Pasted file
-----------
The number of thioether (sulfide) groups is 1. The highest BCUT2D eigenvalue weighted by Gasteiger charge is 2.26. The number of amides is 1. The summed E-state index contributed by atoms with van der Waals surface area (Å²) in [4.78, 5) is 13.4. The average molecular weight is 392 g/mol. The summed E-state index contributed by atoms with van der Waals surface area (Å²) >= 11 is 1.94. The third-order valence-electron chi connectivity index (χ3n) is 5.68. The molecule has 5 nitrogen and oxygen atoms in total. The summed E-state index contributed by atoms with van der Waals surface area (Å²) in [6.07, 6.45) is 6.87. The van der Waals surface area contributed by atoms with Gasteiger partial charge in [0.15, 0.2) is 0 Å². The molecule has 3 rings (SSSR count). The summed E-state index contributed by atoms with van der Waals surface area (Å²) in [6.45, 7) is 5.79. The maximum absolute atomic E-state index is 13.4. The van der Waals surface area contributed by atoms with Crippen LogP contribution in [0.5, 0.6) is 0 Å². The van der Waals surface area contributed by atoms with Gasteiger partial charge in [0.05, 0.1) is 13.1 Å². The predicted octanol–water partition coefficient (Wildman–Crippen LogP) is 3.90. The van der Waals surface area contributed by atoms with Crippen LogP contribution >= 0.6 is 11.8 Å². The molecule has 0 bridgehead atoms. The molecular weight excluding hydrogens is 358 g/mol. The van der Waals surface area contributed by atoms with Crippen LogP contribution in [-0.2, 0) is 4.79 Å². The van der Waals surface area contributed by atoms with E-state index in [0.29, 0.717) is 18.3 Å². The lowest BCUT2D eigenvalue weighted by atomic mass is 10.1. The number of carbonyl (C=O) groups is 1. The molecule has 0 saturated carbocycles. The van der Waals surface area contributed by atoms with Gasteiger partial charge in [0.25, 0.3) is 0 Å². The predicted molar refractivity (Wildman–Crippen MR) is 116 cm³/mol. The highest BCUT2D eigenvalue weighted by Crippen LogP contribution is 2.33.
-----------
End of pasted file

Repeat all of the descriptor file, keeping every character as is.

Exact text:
The number of thioether (sulfide) groups is 1. The highest BCUT2D eigenvalue weighted by Gasteiger charge is 2.26. The number of amides is 1. The summed E-state index contributed by atoms with van der Waals surface area (Å²) in [4.78, 5) is 13.4. The average molecular weight is 392 g/mol. The summed E-state index contributed by atoms with van der Waals surface area (Å²) >= 11 is 1.94. The third-order valence-electron chi connectivity index (χ3n) is 5.68. The molecule has 5 nitrogen and oxygen atoms in total. The summed E-state index contributed by atoms with van der Waals surface area (Å²) in [6.07, 6.45) is 6.87. The van der Waals surface area contributed by atoms with Gasteiger partial charge in [0.15, 0.2) is 0 Å². The molecule has 3 rings (SSSR count). The summed E-state index contributed by atoms with van der Waals surface area (Å²) in [6.45, 7) is 5.79. The maximum absolute atomic E-state index is 13.4. The van der Waals surface area contributed by atoms with Crippen LogP contribution in [0.5, 0.6) is 0 Å². The van der Waals surface area contributed by atoms with Gasteiger partial charge in [0.05, 0.1) is 13.1 Å². The predicted octanol–water partition coefficient (Wildman–Crippen LogP) is 3.90. The van der Waals surface area contributed by atoms with Crippen LogP contribution >= 0.6 is 11.8 Å². The molecule has 0 bridgehead atoms. The molecular weight excluding hydrogens is 358 g/mol. The van der Waals surface area contributed by atoms with Crippen LogP contribution in [-0.2, 0) is 4.79 Å². The van der Waals surface area contributed by atoms with E-state index in [0.29, 0.717) is 18.3 Å². The lowest BCUT2D eigenvalue weighted by atomic mass is 10.1. The number of carbonyl (C=O) groups is 1. The molecule has 0 saturated carbocycles. The van der Waals surface area contributed by atoms with Gasteiger partial charge in [0.25, 0.3) is 0 Å². The predicted molar refractivity (Wildman–Crippen MR) is 116 cm³/mol. The highest BCUT2D eigenvalue weighted by Crippen LogP contribution is 2.33.